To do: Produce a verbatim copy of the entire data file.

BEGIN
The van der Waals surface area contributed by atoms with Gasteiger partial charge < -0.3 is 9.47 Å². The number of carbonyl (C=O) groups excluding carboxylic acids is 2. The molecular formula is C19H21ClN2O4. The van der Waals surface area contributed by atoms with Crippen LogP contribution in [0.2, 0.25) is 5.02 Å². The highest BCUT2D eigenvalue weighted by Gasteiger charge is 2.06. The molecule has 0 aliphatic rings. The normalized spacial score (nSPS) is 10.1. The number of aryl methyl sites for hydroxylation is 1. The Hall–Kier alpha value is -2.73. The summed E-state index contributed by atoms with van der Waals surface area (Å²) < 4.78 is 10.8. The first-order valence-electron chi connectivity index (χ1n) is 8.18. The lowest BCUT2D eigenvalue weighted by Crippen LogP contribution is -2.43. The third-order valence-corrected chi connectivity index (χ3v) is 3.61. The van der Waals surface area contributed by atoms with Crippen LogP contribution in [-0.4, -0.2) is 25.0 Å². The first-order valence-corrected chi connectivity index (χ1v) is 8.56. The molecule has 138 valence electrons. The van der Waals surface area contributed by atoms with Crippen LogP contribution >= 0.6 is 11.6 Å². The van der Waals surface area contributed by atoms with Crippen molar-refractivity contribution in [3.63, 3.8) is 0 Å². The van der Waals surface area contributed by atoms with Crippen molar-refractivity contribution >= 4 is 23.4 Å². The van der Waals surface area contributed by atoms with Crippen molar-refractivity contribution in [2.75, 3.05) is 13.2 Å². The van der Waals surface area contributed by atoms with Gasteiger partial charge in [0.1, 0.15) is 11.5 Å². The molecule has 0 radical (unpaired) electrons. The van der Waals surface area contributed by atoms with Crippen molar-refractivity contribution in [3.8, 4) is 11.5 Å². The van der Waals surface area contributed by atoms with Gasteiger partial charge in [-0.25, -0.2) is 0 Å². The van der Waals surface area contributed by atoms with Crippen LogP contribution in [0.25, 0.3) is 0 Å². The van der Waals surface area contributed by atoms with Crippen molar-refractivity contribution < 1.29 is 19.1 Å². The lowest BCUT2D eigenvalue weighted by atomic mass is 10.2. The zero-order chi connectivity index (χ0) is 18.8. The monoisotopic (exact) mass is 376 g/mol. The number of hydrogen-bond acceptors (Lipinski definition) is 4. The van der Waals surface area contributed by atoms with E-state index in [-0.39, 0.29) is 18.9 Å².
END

The van der Waals surface area contributed by atoms with Gasteiger partial charge < -0.3 is 9.47 Å². The number of carbonyl (C=O) groups excluding carboxylic acids is 2. The molecular formula is C19H21ClN2O4. The van der Waals surface area contributed by atoms with Crippen LogP contribution in [0.2, 0.25) is 5.02 Å². The highest BCUT2D eigenvalue weighted by Gasteiger charge is 2.06. The molecule has 0 aliphatic rings. The normalized spacial score (nSPS) is 10.1. The number of aryl methyl sites for hydroxylation is 1. The Hall–Kier alpha value is -2.73. The summed E-state index contributed by atoms with van der Waals surface area (Å²) < 4.78 is 10.8. The first-order valence-electron chi connectivity index (χ1n) is 8.18. The lowest BCUT2D eigenvalue weighted by Crippen LogP contribution is -2.43. The third-order valence-corrected chi connectivity index (χ3v) is 3.61. The van der Waals surface area contributed by atoms with Crippen LogP contribution in [-0.4, -0.2) is 25.0 Å². The first-order valence-corrected chi connectivity index (χ1v) is 8.56. The molecule has 138 valence electrons. The van der Waals surface area contributed by atoms with Crippen LogP contribution >= 0.6 is 11.6 Å². The van der Waals surface area contributed by atoms with Crippen molar-refractivity contribution in [3.63, 3.8) is 0 Å². The van der Waals surface area contributed by atoms with Crippen molar-refractivity contribution >= 4 is 23.4 Å². The van der Waals surface area contributed by atoms with Crippen molar-refractivity contribution in [2.75, 3.05) is 13.2 Å². The van der Waals surface area contributed by atoms with Gasteiger partial charge in [0.1, 0.15) is 11.5 Å². The molecule has 0 radical (unpaired) electrons. The van der Waals surface area contributed by atoms with Crippen molar-refractivity contribution in [3.8, 4) is 11.5 Å². The van der Waals surface area contributed by atoms with Gasteiger partial charge in [-0.25, -0.2) is 0 Å². The van der Waals surface area contributed by atoms with Crippen LogP contribution in [0.25, 0.3) is 0 Å². The van der Waals surface area contributed by atoms with Crippen molar-refractivity contribution < 1.29 is 19.1 Å². The lowest BCUT2D eigenvalue weighted by atomic mass is 10.2. The zero-order chi connectivity index (χ0) is 18.8. The monoisotopic (exact) mass is 376 g/mol. The number of hydrogen-bond acceptors (Lipinski definition) is 4. The van der Waals surface area contributed by atoms with E-state index in [-0.39, 0.29) is 18.9 Å².